Potential sets for underused CAPmons

Discussion in 'Create-A-Pokémon Project' started by Vryheid, Dec 13, 2013.

  1. Vryheid

    Vryheid fudge jelly

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    Specifically, the Pokemon I'm referring to as "underused" are Mollux, Malaconda, Pyroak, Krilowatt, and Voodoom. They are easily the least common Pokemon I see in CAP matches and all suffer from either crippling weaknesses or simply losing whatever niche they had back when they were originally created. Are there sets for these Pokemon that could make them not only viable but entirely competitive in Gen 6 CAP matches? And if so, how would they play out in ways which the original creation process could not have predicted?

    The first Pokemon I've been experimenting with from this list is Krilowatt. From personal experience, I've found that it along with Voodoom have been the least threatening CAPmon I've ever used or had to face, which is the reason I started toying with them first. I assumed that to make any effective use of them in Gen 6 CAP I'd have to find them a role significantly far from what the standard Gen 4 OU analysis suggests players should make use of. After some experimentation this is what I've found to be the most useful set for my team and potentially other players, as it has helped me break through some very tough defensive cores used by some good CAP players:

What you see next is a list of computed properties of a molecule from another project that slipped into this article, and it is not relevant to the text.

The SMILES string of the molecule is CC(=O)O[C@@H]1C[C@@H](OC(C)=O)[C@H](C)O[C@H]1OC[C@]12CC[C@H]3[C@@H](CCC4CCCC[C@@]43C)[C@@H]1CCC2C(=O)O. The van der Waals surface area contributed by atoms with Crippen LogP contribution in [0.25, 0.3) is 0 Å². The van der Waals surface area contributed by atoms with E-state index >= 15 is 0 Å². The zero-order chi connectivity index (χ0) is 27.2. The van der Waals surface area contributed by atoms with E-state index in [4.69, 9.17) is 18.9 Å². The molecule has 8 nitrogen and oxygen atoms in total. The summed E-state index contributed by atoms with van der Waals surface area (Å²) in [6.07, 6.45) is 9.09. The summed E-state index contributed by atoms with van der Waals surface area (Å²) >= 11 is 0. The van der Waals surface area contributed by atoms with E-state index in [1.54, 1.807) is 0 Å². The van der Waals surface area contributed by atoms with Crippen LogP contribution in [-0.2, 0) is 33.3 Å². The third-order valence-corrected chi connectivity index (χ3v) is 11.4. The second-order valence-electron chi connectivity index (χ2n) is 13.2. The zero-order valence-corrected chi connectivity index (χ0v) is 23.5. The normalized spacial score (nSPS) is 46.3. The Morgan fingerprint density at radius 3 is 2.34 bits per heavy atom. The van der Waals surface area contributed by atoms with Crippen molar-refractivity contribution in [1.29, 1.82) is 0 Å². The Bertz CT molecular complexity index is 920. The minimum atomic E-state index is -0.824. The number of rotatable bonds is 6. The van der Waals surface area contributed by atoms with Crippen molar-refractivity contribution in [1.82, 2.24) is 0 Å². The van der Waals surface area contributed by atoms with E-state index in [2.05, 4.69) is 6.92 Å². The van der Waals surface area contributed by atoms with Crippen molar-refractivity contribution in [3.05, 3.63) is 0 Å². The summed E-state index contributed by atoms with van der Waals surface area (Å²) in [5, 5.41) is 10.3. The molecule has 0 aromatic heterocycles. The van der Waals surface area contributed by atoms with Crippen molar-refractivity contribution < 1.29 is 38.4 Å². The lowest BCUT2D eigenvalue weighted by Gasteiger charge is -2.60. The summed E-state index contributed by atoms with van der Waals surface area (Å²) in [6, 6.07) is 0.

[​IMG]

    Krilowatt @ Assault Vest
    Ability: Magic Guard
    EVs: 4 HP / 252 SAtk / 252 SDef
    Calm Nature
    IVs: 0 Atk
    - Ice Beam
    - Surf
    - Thunderbolt
    - Earth Power/HP Fire/Signal Beam

    At first glance, you'd think that a Pokemon with the second highest BST in CAP and a fantastic ability like Magic Guard would be an incredible threat. Unfortunately, its godawful stat distribution and mediocre movepool ensures that other Pokemon totally outclass it at everything it's supposedly good at. Cyclohm is a better physical wall, Wash-Rotom is a better Water/Electric type sweeper, and pretty much every other special attacker in CAP can do more damage than this thing can do even with a Life Orb. Even Wobbuffett does a far better job with Mirror Coat/Counter revenge killing. It doesn't help that it can't use superior Water type attacks like Scald or Hydro Pump, or any sort of reliable recovery moves. Revenankh can set up for free on this Mon, which can be a huge liability for your team.

    So why even bother using Krilowatt at all? Well, it's quite good at the one thing Pokemon with no good recovery moves and lopsided defensive stats seem to be designed for- using an Assault Vest. The main niche Krilowatt has over other AV users is the ability to easily switch into and threaten both Tomohawk and Cyclohm, two of the most common and influential defensive pivots in the tier. Using Assault Vest over Leftovers allows it to consistently take on even offensive sets such as Choice Specs Cyclohm with Draco Meteor or Tomohawk with Earth Power.